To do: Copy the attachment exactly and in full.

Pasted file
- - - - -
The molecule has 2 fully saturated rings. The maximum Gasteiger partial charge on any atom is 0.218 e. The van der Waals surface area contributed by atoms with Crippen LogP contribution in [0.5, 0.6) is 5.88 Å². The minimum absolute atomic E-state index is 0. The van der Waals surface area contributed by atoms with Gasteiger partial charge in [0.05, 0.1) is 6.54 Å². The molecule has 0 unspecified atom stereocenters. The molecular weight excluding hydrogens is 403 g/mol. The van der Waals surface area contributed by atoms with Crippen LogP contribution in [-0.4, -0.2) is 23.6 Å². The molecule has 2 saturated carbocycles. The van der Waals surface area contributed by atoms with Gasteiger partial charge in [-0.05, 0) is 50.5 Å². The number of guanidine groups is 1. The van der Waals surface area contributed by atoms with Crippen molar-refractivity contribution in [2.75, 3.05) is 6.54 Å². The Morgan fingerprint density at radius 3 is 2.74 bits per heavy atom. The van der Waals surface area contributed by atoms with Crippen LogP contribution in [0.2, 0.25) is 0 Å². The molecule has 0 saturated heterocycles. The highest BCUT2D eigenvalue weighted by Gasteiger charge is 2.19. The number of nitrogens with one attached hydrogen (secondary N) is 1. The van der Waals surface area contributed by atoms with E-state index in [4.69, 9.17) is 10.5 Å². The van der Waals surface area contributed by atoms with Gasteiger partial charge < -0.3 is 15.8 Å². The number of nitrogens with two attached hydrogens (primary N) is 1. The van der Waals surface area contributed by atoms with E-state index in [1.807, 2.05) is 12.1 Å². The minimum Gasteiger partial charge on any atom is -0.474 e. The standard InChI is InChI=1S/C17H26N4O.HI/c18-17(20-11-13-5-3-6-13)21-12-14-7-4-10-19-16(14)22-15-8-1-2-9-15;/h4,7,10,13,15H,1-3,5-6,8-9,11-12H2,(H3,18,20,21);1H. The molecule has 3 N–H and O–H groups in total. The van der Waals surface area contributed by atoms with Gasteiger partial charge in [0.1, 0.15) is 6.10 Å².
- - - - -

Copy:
The molecule has 2 fully saturated rings. The maximum Gasteiger partial charge on any atom is 0.218 e. The van der Waals surface area contributed by atoms with Crippen LogP contribution in [0.5, 0.6) is 5.88 Å². The minimum absolute atomic E-state index is 0. The van der Waals surface area contributed by atoms with Gasteiger partial charge in [0.05, 0.1) is 6.54 Å². The molecule has 0 unspecified atom stereocenters. The molecular weight excluding hydrogens is 403 g/mol. The van der Waals surface area contributed by atoms with Crippen LogP contribution in [-0.4, -0.2) is 23.6 Å². The molecule has 2 saturated carbocycles. The van der Waals surface area contributed by atoms with Gasteiger partial charge in [-0.05, 0) is 50.5 Å². The number of guanidine groups is 1. The van der Waals surface area contributed by atoms with Crippen molar-refractivity contribution in [2.75, 3.05) is 6.54 Å². The Morgan fingerprint density at radius 3 is 2.74 bits per heavy atom. The van der Waals surface area contributed by atoms with Crippen LogP contribution in [0.2, 0.25) is 0 Å². The molecule has 0 saturated heterocycles. The highest BCUT2D eigenvalue weighted by Gasteiger charge is 2.19. The number of nitrogens with one attached hydrogen (secondary N) is 1. The van der Waals surface area contributed by atoms with E-state index in [4.69, 9.17) is 10.5 Å². The van der Waals surface area contributed by atoms with Gasteiger partial charge < -0.3 is 15.8 Å². The number of nitrogens with two attached hydrogens (primary N) is 1. The van der Waals surface area contributed by atoms with E-state index in [1.807, 2.05) is 12.1 Å². The minimum Gasteiger partial charge on any atom is -0.474 e. The standard InChI is InChI=1S/C17H26N4O.HI/c18-17(20-11-13-5-3-6-13)21-12-14-7-4-10-19-16(14)22-15-8-1-2-9-15;/h4,7,10,13,15H,1-3,5-6,8-9,11-12H2,(H3,18,20,21);1H. The molecule has 3 N–H and O–H groups in total. The van der Waals surface area contributed by atoms with Gasteiger partial charge in [0.1, 0.15) is 6.10 Å².